The preoperative investigations were done and found to be within normal limits. Informed consent for surgery was obtained from the patient. Surgical resection of the fibrous bands was carried out under general anaesthesia (Figure 2). Postresection mouth opening achieved was 32 mm. To further enhance the mouth opening, a plan for bilateral coronoidectomy was decided on the operating table which further improved the mouth opening to 48 mm. The resultant defect over the buccal mucosa was covered with a collagen membrane impregnated with placental extract and hyaluronidase (Figure 3) [3]. The collagen membrane was sutured over the defect (Figure 4) and a bolster gauze was placed over it to stabilize the membrane. A Ryles tube was inserted postoperatively to aid in feeding.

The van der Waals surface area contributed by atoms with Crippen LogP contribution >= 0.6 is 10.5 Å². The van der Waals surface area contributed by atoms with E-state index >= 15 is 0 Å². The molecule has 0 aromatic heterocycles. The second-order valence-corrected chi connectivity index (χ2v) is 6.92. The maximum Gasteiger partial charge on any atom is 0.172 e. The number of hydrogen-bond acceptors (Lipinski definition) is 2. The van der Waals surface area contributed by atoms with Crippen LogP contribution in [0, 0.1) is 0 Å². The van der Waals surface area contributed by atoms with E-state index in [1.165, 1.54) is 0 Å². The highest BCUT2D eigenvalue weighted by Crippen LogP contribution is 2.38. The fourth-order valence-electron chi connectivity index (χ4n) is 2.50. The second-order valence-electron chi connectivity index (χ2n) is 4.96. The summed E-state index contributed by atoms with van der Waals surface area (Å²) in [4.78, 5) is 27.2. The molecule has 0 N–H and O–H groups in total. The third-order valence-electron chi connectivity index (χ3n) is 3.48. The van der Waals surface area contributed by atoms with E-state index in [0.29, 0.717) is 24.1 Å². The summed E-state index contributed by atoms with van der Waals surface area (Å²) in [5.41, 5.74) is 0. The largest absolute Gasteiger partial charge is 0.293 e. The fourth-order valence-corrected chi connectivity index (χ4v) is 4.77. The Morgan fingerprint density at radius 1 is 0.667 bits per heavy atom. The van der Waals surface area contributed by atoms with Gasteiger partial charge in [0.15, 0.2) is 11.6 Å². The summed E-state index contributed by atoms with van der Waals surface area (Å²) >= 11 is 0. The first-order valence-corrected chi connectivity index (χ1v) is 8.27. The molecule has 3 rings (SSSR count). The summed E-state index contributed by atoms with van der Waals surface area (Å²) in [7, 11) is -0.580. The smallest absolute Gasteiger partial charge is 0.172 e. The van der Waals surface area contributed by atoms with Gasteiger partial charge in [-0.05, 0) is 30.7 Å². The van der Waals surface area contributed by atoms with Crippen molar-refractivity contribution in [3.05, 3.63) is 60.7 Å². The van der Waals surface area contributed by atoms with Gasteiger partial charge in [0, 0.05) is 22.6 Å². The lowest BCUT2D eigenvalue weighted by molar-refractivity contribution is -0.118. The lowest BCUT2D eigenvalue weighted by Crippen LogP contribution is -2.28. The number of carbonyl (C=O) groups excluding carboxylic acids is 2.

Active physiotherapy was started from the 1st postoperative day under the cover of strong analgesics (intramuscular diclofenac sodium 3 mL BD). A Hester’s jaw opener was used actively to open the mouth. The patient was discharged on the second postoperative day after a session of assisted physiotherapy. From the third postoperative day onwards, the patient was advised to report to our department every morning for a period of 2 months. Active physiotherapy using Hester’s jaw opener was performed in the department. The patient was again attended to everyday in the evenings for a session of active physiotherapy and was also simultaneously encouraged. Targets were set for the patient to attain specific mouth openings till certain days to encourage him. In cases where a complaint of pain incapacitated the patient from doing physiotherapy, the attending surgeons personally helped the patient use the Hester’s gradually. The patient was advised to perform physiotherapy himself using the jaw opener between these 2 assisted sessions of physiotherapy. Mouth opening was gradually increased and the wound was evaluated regularly. Wound was evaluated on the 10th postoperative day and certain loose sutures were removed. Betadine irrigation was also done. The characteristic hockey stick shaped uvula and the blanching of the palate associated with OSMF could also be observed clearly after surgery (Figure 5).